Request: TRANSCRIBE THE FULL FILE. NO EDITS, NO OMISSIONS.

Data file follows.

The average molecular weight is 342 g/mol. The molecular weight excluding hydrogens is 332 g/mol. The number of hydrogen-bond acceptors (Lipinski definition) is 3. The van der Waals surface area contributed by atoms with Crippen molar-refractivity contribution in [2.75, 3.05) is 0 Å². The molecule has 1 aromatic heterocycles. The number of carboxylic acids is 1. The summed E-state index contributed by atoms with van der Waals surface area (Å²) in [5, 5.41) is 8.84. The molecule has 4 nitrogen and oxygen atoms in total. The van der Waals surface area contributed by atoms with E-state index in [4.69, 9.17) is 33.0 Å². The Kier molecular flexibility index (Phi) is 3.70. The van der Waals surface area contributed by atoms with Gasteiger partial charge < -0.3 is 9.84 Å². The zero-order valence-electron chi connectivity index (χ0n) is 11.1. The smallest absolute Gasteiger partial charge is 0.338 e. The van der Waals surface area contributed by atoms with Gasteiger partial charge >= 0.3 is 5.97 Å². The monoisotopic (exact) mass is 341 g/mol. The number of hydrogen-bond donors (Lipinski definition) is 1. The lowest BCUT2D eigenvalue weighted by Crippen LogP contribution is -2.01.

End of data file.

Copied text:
The average molecular weight is 342 g/mol. The molecular weight excluding hydrogens is 332 g/mol. The number of hydrogen-bond acceptors (Lipinski definition) is 3. The van der Waals surface area contributed by atoms with Crippen molar-refractivity contribution in [2.75, 3.05) is 0 Å². The molecule has 1 aromatic heterocycles. The number of carboxylic acids is 1. The summed E-state index contributed by atoms with van der Waals surface area (Å²) in [5, 5.41) is 8.84. The molecule has 4 nitrogen and oxygen atoms in total. The van der Waals surface area contributed by atoms with E-state index in [4.69, 9.17) is 33.0 Å². The Kier molecular flexibility index (Phi) is 3.70. The van der Waals surface area contributed by atoms with Gasteiger partial charge < -0.3 is 9.84 Å². The zero-order valence-electron chi connectivity index (χ0n) is 11.1. The smallest absolute Gasteiger partial charge is 0.338 e. The van der Waals surface area contributed by atoms with Gasteiger partial charge >= 0.3 is 5.97 Å². The monoisotopic (exact) mass is 341 g/mol. The number of hydrogen-bond donors (Lipinski definition) is 1. The lowest BCUT2D eigenvalue weighted by Crippen LogP contribution is -2.01.